After the activation of SegWit on Litecoin last week, many are left scratching their heads about Bitcoin’s own protocol development and trying to figure out where things went wrong. For the first time in the cryptocurrency’s history, a major feature developed by Bitcoin developers and heralded as one of the protocol’s most significant improvement is being activated in altcoins first.
Was this outcome inevitable? If this can be considered a failure of our ecosystem, how can we learn from it and adapt so as to avoid it turning into an irreparable precedent? This post attempts to shed light on the dynamics that lead to this stalemate and presents an alternative idea which protects Bitcoin users’ interests and safeguards the evolution of the protocol going forward.
The case against BIP 9
Behind the activation principles of BIP9 and previous IsSuperMajority transition processes lies a fundamental assumption: miners must validate the content of the blocks they mine. This is important because it allows the network to move forward with new backwards compatible behaviours without requiring a lengthy upgrade process from a majority of economic nodes. Rather, nodes rely on a super majority of miners to orphan soft fork invalid blocks after the activation threshold has been reached.
A major issue with these techniques is that the signalling mechanism used by miners to announce support of the soft fork has no incidence on the enforcement of its rules. As such, the security of these schemes ultimately relies on the diligence of miners and their associated pools, a sort of gentlemen’s agreement. Miners must actively validate the new rules after activation otherwise they risk creating incompatible blocks and accidentally fork themselves off the network. Unfortunately, previous incidents have demonstrated that the reliability of these methods is limited. The infamous BIP66 fork was a costly demonstration of this. The consensus fault lead to a loss of funds for miners who built on top of the invalid chain and put users of non-upgraded software at a risk of being defrauded.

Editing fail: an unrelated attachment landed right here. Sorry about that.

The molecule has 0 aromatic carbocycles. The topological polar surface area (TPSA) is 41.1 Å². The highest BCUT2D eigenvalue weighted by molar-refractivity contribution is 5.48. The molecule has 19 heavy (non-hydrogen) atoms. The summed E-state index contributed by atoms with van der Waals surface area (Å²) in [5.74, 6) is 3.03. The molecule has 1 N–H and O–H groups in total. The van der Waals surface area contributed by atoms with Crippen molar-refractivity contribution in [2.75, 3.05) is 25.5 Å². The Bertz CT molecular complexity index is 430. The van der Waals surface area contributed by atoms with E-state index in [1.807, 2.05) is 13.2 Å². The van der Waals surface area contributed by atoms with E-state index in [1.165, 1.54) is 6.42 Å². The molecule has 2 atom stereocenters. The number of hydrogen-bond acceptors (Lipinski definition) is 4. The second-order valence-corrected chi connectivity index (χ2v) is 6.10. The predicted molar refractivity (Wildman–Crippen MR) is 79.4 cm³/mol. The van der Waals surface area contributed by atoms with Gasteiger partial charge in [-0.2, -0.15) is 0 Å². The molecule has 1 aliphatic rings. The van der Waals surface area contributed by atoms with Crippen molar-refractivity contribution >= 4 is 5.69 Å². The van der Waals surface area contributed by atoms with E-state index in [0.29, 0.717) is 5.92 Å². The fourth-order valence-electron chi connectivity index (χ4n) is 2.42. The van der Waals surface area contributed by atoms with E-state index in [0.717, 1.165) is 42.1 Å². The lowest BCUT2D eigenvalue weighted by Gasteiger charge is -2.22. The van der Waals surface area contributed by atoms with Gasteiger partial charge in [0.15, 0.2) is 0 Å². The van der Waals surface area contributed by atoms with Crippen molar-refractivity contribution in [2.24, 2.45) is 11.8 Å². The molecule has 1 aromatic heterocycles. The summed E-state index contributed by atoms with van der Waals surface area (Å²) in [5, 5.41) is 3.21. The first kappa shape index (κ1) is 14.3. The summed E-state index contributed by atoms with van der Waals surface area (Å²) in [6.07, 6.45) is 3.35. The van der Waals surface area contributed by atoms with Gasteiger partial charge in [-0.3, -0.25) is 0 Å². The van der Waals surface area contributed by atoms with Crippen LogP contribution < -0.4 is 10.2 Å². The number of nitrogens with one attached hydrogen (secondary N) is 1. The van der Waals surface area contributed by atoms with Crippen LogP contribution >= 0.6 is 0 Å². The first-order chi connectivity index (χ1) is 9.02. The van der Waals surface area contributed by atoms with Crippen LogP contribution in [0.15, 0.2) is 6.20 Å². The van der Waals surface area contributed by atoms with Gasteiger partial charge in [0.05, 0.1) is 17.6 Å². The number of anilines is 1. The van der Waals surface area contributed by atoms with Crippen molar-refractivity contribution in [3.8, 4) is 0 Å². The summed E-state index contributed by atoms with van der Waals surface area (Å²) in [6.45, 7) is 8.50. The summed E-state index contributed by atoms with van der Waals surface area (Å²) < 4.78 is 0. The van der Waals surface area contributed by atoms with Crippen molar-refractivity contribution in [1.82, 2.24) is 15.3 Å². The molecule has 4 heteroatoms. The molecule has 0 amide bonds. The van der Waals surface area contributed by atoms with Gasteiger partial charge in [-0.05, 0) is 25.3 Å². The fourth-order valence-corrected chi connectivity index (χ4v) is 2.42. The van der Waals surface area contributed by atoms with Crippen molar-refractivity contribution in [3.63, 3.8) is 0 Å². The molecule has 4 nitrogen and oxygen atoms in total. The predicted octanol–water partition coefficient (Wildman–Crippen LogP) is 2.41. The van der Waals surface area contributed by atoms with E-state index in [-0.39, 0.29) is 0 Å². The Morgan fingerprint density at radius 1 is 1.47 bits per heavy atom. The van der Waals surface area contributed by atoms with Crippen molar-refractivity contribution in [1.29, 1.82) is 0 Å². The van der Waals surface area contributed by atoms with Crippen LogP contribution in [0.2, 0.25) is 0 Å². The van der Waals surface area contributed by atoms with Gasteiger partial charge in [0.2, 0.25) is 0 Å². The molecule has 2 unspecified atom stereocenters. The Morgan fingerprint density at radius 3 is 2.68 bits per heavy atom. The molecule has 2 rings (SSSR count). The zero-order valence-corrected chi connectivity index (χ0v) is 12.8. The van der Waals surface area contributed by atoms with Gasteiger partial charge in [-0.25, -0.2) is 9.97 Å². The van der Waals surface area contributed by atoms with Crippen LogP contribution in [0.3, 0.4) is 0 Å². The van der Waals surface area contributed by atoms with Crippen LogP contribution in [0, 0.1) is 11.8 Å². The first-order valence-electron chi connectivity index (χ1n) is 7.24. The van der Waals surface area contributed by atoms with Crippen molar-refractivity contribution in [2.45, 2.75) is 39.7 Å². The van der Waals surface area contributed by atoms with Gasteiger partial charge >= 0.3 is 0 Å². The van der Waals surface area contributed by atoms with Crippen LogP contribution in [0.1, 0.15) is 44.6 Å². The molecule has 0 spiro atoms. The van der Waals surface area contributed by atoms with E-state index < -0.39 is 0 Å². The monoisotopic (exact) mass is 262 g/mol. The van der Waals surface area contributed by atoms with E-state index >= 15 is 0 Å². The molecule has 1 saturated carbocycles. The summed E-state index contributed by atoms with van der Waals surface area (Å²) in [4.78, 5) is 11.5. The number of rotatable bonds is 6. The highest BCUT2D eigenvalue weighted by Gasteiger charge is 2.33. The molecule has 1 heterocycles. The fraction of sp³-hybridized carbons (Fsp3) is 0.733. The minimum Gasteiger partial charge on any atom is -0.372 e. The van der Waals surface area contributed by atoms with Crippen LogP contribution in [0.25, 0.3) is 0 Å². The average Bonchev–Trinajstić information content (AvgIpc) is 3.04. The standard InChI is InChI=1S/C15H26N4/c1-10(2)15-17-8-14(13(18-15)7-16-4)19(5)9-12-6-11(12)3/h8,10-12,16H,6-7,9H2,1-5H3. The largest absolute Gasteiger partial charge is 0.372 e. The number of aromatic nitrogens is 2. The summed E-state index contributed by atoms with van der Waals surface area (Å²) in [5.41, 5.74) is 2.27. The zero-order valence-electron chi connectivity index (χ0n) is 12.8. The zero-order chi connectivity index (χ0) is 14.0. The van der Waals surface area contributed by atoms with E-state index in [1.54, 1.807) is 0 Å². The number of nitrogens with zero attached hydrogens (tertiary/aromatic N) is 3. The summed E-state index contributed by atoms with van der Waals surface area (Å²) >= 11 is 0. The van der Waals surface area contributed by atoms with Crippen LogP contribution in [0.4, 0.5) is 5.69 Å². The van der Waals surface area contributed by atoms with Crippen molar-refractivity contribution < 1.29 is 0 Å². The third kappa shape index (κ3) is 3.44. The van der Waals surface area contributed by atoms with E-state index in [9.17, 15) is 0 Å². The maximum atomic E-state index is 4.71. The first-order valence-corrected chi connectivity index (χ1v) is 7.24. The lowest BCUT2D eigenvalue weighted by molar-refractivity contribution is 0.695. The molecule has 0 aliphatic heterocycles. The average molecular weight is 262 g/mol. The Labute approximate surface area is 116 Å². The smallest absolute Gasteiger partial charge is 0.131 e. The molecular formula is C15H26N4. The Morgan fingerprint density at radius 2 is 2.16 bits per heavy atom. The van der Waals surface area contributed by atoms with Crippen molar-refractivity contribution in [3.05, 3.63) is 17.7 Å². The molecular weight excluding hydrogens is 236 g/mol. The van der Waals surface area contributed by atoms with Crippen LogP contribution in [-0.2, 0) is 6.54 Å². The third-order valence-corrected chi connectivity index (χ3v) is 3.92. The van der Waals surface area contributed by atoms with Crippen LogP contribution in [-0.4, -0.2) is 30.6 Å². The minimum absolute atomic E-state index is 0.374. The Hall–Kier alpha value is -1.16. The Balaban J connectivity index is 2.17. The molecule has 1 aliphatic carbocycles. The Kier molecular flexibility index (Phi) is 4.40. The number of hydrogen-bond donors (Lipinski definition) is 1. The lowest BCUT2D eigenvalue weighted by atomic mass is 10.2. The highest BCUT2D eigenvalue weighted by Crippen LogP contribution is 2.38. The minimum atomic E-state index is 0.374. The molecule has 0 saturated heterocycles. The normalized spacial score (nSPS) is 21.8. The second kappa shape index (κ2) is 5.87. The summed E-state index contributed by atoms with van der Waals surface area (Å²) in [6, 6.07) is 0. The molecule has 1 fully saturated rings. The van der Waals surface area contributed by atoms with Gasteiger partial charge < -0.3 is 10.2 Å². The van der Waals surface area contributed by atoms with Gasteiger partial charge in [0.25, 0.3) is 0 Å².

The aforementioned failure mode brings valuable perspective about the objectives of version signalling. Politicization of Bitcoin development has had the inevitable result of exploiting the deployment mechanism of soft forks as a bargaining chip, pitting users’ interests against those of mining pool operators. This context has fuelled a twisted interpretation of the signalling process which has lead to a great deal of confusion about the miners’ responsibilities. A procedure that was intended to provide guarantees about the secure deployment of new rules has turned into a democratic contest; granting voting and veto powers to a handful of centralized actors. Regardless of whether the miners’ incentives are aligned with those of users, this situation exposes them to coercion and undue lobbying. I highlighted this dynamic in a previous piece:
This scenario has concentrated the attack surface of the network around a specific group of participants: pool operators. While most of them are unarguably heavily invested in Bitcoin, they find themselves open to outside influences that may try to leverage their position to advance their own political agendas.
Finally, as pointed out by developer ShaolinFry in the UASF introductory post, the preferred supermajority threshold of 95% comes with the risk of having to deal with of “upgrade inertia”. Unless 51% of miners make the controversial decision to orphan the blocks of the “inactive” hashing power, the activation of soft forks can be significantly stalled only because of laggards. While this seems avoidable in the current state of things, increasing mining decentralization could inflate these concerns.
Rules validation: who watches the watchmen?
Remember that in the BIP 66 incident users running compatible software were not put at risk of accepting invalid blocks as confirmation. This is a salient point that begs to be repeated. Blocks produced by SPV mining pools building on top of incompatible versions were ignored by upgraded nodes. While soft forks can more easily be activated through the coordination of a miner supermajority, the network’s nodes and the economic majority behind them are ultimately the ones enforcing them.
In the example above, miners responsible for the “inadvertent” fork quickly realized their mistake and were strongly incentivized to correct their behaviour as every block they mined could not be used for payments; a large portion of the economy would deem them invalid. It’s important to note that the network was put at risk because miners were relied upon for upholding a secure transition which they failed to do.